15. Towards Transnational Academic Capitalism

    ERIC Educational Resources Information Center

    Kauppinen, Ilkka

    2012-01-01

    This paper contributes to current debates on the relationship between globalisation and higher education. The main argument of the paper is that we are currently witnessing transnationalisation of academic capitalism. This argument is illustrated by examining the collaboration between transnational corporations and research universities, and how…

  16. Energy and the capital of nations

    NASA Astrophysics Data System (ADS)

    Karakatsanis, Georgios

    2016-04-01

    significant production factor. This work enriches such studies via integrating the analysis all forms of capital and for a wider range of countries; estimating the trade-off -as output elasticity ratios- between the accumulation of various anthropogenic capital forms and the deterioration of natural capital -considered both as resource stock and carrying capacities of the environment. Keywords: energy, fossil fuels, industrial civilization, capital, production factor, natural capital, 2nd Law, entropy, irreversibility, exergy, LINEX function, output elasticity References 1. Ayres, Robert U. and Benjamin Warr (2009), The Economic Growth Engine: How Energy and Work Drive Material Prosperity, Edward Elgar and IIASA 2. Kümmel, Reiner (2011), The Second Law of Economics: Energy, Entropy and the Origins of Wealth, Springer 3. Lindenberger, Dietmar and Reiner Kümmel (2011), Energy and the state of nations, Energy 36, 6010 - 6018 4. Wall, Goran (2005), Exergy Capital and Sustainable Development, Proceedings of the Second International Exergy, Energy and Environment Symposium, Kos, Greece, Paper No. XII-I49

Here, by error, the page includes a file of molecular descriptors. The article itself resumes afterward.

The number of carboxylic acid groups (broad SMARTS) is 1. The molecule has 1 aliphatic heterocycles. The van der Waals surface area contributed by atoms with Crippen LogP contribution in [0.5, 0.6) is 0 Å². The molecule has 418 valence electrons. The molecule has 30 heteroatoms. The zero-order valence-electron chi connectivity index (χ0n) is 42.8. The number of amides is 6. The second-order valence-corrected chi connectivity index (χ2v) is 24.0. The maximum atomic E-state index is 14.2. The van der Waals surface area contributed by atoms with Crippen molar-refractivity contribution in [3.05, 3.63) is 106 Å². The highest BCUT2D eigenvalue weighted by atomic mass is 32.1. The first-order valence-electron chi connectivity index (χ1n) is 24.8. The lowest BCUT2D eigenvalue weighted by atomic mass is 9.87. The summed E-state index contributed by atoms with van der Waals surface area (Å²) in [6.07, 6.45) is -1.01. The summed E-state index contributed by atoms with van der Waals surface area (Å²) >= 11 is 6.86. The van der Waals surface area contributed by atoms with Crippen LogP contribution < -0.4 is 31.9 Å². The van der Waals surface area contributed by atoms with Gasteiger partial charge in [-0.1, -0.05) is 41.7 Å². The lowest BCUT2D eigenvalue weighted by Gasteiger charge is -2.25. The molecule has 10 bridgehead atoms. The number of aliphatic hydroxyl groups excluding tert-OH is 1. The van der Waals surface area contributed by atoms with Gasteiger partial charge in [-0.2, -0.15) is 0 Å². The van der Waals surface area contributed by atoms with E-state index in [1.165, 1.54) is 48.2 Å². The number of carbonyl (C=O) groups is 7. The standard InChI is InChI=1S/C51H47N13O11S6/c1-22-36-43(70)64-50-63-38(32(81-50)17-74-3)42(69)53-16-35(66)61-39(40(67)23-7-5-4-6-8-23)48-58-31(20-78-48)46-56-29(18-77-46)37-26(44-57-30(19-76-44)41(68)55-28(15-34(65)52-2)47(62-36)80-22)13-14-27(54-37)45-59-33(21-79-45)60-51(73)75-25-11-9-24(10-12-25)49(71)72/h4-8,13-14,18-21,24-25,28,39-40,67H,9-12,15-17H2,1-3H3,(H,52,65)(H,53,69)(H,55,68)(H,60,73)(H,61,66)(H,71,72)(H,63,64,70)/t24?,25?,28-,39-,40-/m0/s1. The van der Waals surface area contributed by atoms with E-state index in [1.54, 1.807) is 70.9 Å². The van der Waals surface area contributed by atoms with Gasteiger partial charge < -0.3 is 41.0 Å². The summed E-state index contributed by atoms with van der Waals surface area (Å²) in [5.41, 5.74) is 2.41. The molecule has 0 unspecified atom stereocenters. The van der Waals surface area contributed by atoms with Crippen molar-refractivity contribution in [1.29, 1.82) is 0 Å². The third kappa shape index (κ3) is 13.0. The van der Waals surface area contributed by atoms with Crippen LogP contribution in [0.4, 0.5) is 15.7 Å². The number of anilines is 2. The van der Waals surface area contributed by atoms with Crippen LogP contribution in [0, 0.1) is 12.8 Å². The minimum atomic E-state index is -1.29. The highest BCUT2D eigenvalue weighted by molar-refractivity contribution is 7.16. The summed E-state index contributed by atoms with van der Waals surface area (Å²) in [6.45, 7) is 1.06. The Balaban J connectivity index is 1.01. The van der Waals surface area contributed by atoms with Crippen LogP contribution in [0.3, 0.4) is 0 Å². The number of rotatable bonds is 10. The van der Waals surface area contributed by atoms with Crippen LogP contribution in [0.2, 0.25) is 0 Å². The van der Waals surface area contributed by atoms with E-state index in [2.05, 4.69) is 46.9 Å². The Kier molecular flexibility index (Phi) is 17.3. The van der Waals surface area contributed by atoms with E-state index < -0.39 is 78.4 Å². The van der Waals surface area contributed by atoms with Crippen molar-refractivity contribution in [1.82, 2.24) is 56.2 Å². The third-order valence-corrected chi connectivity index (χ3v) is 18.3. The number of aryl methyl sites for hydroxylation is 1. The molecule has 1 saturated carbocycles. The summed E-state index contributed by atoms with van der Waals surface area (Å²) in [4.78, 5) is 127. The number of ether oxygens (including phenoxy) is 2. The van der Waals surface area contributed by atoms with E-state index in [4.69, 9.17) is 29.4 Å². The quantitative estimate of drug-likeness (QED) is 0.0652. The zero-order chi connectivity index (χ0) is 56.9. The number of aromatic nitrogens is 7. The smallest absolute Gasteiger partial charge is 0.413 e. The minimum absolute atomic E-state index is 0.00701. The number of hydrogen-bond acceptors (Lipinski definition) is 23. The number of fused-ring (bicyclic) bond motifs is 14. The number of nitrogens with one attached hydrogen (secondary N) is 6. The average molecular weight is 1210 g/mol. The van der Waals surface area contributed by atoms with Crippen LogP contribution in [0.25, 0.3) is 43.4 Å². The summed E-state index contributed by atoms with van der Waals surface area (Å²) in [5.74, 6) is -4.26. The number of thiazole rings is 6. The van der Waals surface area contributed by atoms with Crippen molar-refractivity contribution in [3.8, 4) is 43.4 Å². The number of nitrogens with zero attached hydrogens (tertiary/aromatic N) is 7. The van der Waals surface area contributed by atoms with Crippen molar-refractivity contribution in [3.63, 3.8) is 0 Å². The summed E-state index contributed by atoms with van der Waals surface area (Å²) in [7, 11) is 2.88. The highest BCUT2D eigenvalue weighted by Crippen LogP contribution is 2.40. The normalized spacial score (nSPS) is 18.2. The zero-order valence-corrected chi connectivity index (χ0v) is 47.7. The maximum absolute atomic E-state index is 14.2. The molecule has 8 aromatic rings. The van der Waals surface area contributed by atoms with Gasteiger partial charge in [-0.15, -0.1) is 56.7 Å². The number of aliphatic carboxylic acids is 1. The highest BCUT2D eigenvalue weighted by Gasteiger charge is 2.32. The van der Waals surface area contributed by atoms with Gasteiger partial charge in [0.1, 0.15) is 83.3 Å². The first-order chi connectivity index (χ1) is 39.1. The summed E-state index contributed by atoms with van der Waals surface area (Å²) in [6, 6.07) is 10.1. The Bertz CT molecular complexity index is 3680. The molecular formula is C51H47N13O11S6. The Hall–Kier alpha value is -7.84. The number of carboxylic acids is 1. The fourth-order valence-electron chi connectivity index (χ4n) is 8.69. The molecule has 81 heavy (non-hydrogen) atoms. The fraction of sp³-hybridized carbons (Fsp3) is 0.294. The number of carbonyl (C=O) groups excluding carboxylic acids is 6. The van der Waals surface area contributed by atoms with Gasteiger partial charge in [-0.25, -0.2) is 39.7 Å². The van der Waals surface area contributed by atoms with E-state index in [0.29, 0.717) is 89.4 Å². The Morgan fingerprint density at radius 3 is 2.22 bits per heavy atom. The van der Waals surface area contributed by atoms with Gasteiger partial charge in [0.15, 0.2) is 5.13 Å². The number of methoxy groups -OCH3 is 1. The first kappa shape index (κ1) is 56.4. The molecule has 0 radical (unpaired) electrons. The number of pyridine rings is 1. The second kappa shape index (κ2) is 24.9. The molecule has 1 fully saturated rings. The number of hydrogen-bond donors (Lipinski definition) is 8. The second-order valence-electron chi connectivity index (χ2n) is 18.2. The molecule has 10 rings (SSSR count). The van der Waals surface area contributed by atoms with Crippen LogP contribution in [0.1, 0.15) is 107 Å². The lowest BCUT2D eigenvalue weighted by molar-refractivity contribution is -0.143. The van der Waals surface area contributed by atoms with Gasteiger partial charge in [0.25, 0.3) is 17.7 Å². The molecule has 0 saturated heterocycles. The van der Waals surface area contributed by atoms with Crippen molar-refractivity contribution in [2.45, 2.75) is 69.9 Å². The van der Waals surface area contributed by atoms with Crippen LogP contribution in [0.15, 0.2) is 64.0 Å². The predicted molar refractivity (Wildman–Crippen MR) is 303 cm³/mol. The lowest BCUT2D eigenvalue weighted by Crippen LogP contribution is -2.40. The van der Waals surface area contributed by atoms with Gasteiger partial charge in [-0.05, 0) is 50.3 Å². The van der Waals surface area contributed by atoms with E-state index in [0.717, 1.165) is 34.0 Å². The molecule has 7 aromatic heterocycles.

17. Social capital: theory, evidence, and implications for oral health.

    PubMed

    Rouxel, Patrick L; Heilmann, Anja; Aida, Jun; Tsakos, Georgios; Watt, Richard G

    2015-04-01

    In the last two decades, there has been increasing application of the concept of social capital in various fields of public health, including oral health. However, social capital is a contested concept with debates on its definition, measurement, and application. This study provides an overview of the concept of social capital, highlights the various pathways linking social capital to health, and discusses the potential implication of this concept for health policy. An extensive and diverse international literature has examined the relationship between social capital and a range of general health outcomes across the life course. A more limited but expanding literature has also demonstrated the potential influence of social capital on oral health. Much of the evidence in relation to oral health is limited by methodological shortcomings mainly related to the measurement of social capital, cross-sectional study designs, and inadequate controls for confounding factors. Further research using stronger methodological designs should explore the role of social capital in oral health and assess its potential application in the development of oral health improvement interventions.

  18. How to invest in social capital.

    PubMed

    Prusak, L; Cohen, D

    2001-06-01